This is likely an image of Edith, Rothko’s wife, at her worktable. In the mid-1930s, Edith Sachar (1912–1981) studied sculpture at the New York School of Arts and Trades with Aaron Goodelman (1890–1978). Rothko painted her practicing the art in three canvases (figs. 1–3), and several of his works on paper depict women sculpting (see Related Works on Paper). The form at the right edge of the current work may well be one of Edith’s early sculptures. She also studied metalwork and jewelry. Later in the decade Rothko produced a small series of sketches (see Related Works on Paper) and still life paintings of what are almost certainly Edith’s tools (figs. 4, 5), which are possibly visible at the left edge of the current watercolor. She taught crafts part-time at the Center Academy of the Brooklyn Jewish Center [James E. B. Breslin, Mark Rothko: A Biography (Chicago and London, 1993), 143], where Rothko taught art two days a week.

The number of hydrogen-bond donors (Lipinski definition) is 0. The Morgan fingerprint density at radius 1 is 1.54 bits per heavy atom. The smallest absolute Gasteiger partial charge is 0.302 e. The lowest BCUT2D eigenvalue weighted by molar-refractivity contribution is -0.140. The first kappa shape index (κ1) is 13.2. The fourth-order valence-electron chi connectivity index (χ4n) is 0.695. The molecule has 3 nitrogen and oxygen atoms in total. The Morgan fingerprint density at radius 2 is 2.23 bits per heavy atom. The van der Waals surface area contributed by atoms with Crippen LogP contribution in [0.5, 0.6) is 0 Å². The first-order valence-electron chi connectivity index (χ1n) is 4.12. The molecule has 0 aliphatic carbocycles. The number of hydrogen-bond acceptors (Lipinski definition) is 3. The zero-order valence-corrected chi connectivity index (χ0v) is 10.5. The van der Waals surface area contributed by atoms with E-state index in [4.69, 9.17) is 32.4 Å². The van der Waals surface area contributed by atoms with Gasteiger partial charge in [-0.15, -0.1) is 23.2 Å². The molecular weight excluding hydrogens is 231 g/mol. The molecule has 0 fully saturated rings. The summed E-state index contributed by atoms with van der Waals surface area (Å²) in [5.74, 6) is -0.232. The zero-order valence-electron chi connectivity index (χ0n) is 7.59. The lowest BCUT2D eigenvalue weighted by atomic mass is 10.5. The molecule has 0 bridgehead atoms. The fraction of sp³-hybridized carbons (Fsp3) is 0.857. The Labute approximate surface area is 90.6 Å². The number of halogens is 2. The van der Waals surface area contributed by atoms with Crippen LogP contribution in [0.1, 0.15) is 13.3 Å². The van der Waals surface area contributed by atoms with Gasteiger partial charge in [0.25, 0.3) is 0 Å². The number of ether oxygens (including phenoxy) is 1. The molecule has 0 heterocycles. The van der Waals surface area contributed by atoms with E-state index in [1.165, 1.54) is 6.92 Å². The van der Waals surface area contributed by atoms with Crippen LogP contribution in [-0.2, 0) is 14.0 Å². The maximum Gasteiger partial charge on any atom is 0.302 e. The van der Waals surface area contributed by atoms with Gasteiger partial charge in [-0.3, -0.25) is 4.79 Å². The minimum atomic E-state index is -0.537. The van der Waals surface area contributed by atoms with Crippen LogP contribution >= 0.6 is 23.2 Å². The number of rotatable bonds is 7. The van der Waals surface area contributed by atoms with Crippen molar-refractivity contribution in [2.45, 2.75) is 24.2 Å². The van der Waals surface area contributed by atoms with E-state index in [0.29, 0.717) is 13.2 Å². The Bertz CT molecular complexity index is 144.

Mark Rothko: Works on Paper will ultimately document approximately 2,600 works from public and private collections worldwide. Cataloging is ongoing, and works and information will be added to the site during the coming years.